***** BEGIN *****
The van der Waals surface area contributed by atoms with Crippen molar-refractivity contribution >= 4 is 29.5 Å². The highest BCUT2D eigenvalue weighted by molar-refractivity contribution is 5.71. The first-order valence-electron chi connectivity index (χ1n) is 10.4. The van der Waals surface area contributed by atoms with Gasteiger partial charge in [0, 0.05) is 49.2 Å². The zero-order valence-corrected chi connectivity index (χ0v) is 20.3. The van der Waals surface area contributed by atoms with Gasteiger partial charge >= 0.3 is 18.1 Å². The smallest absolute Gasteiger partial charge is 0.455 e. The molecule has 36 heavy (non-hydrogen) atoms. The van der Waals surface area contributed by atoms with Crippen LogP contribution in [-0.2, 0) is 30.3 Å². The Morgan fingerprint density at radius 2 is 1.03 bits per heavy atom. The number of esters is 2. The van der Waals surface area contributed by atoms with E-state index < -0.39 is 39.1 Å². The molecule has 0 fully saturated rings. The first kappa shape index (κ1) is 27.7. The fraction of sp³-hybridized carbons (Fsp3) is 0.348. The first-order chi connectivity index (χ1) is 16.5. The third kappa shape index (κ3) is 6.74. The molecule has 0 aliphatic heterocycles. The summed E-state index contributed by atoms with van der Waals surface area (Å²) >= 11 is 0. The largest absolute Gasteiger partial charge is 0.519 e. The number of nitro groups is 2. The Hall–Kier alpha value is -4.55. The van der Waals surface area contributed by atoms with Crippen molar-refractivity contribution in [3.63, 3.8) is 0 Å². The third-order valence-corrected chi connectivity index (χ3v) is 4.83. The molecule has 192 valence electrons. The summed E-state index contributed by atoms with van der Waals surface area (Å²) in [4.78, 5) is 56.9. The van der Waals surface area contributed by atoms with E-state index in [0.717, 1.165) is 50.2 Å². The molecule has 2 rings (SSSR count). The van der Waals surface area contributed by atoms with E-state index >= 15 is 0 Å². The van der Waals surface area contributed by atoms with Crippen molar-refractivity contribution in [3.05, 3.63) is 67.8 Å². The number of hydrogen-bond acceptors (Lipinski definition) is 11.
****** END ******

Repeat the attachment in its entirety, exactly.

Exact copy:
The van der Waals surface area contributed by atoms with Crippen molar-refractivity contribution >= 4 is 29.5 Å². The highest BCUT2D eigenvalue weighted by molar-refractivity contribution is 5.71. The first-order valence-electron chi connectivity index (χ1n) is 10.4. The van der Waals surface area contributed by atoms with Gasteiger partial charge in [0, 0.05) is 49.2 Å². The zero-order valence-corrected chi connectivity index (χ0v) is 20.3. The van der Waals surface area contributed by atoms with Gasteiger partial charge >= 0.3 is 18.1 Å². The smallest absolute Gasteiger partial charge is 0.455 e. The molecule has 36 heavy (non-hydrogen) atoms. The van der Waals surface area contributed by atoms with Crippen LogP contribution in [-0.2, 0) is 30.3 Å². The Morgan fingerprint density at radius 2 is 1.03 bits per heavy atom. The number of esters is 2. The van der Waals surface area contributed by atoms with E-state index < -0.39 is 39.1 Å². The molecule has 0 fully saturated rings. The first kappa shape index (κ1) is 27.7. The fraction of sp³-hybridized carbons (Fsp3) is 0.348. The first-order chi connectivity index (χ1) is 16.5. The third kappa shape index (κ3) is 6.74. The molecule has 0 aliphatic heterocycles. The summed E-state index contributed by atoms with van der Waals surface area (Å²) >= 11 is 0. The largest absolute Gasteiger partial charge is 0.519 e. The number of nitro groups is 2. The Hall–Kier alpha value is -4.55. The van der Waals surface area contributed by atoms with Crippen molar-refractivity contribution in [3.63, 3.8) is 0 Å². The third-order valence-corrected chi connectivity index (χ3v) is 4.83. The molecule has 192 valence electrons. The summed E-state index contributed by atoms with van der Waals surface area (Å²) in [4.78, 5) is 56.9. The van der Waals surface area contributed by atoms with E-state index in [0.717, 1.165) is 50.2 Å². The molecule has 2 rings (SSSR count). The van der Waals surface area contributed by atoms with E-state index >= 15 is 0 Å². The van der Waals surface area contributed by atoms with Crippen molar-refractivity contribution in [3.05, 3.63) is 67.8 Å². The number of hydrogen-bond acceptors (Lipinski definition) is 11.